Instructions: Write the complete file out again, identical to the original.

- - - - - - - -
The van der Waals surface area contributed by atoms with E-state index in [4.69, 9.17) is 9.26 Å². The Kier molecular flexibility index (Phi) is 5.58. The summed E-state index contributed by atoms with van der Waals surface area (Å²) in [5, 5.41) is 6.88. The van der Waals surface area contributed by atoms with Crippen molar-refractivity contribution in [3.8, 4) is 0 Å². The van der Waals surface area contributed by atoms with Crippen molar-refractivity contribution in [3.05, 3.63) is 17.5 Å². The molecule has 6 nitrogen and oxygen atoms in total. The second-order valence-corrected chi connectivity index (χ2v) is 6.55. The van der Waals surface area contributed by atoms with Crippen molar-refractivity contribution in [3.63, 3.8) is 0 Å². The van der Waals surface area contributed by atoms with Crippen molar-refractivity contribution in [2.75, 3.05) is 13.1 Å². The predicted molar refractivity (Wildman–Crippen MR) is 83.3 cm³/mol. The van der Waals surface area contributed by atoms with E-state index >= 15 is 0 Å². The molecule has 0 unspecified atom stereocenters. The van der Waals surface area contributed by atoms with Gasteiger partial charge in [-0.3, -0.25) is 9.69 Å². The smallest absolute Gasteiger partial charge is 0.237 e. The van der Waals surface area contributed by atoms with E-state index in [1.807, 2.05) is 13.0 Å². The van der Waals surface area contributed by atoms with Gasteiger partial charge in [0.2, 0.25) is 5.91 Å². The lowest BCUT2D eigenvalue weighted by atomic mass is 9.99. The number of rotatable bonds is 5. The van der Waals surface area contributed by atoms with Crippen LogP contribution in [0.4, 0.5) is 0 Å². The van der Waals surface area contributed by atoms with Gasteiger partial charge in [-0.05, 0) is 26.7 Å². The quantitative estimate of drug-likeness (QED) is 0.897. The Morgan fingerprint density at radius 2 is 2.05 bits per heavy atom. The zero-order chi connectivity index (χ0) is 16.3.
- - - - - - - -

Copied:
The van der Waals surface area contributed by atoms with E-state index in [4.69, 9.17) is 9.26 Å². The Kier molecular flexibility index (Phi) is 5.58. The summed E-state index contributed by atoms with van der Waals surface area (Å²) in [5, 5.41) is 6.88. The van der Waals surface area contributed by atoms with Crippen molar-refractivity contribution in [3.8, 4) is 0 Å². The van der Waals surface area contributed by atoms with Crippen molar-refractivity contribution in [3.05, 3.63) is 17.5 Å². The molecule has 6 nitrogen and oxygen atoms in total. The second-order valence-corrected chi connectivity index (χ2v) is 6.55. The van der Waals surface area contributed by atoms with Crippen molar-refractivity contribution in [3.63, 3.8) is 0 Å². The van der Waals surface area contributed by atoms with Crippen molar-refractivity contribution in [2.75, 3.05) is 13.1 Å². The predicted molar refractivity (Wildman–Crippen MR) is 83.3 cm³/mol. The van der Waals surface area contributed by atoms with E-state index >= 15 is 0 Å². The molecule has 0 unspecified atom stereocenters. The van der Waals surface area contributed by atoms with Gasteiger partial charge in [-0.3, -0.25) is 9.69 Å². The smallest absolute Gasteiger partial charge is 0.237 e. The van der Waals surface area contributed by atoms with E-state index in [1.807, 2.05) is 13.0 Å². The van der Waals surface area contributed by atoms with Gasteiger partial charge in [0.2, 0.25) is 5.91 Å². The lowest BCUT2D eigenvalue weighted by atomic mass is 9.99. The number of rotatable bonds is 5. The van der Waals surface area contributed by atoms with Crippen LogP contribution in [0.4, 0.5) is 0 Å². The van der Waals surface area contributed by atoms with Gasteiger partial charge in [-0.05, 0) is 26.7 Å². The quantitative estimate of drug-likeness (QED) is 0.897. The Morgan fingerprint density at radius 2 is 2.05 bits per heavy atom. The zero-order chi connectivity index (χ0) is 16.3.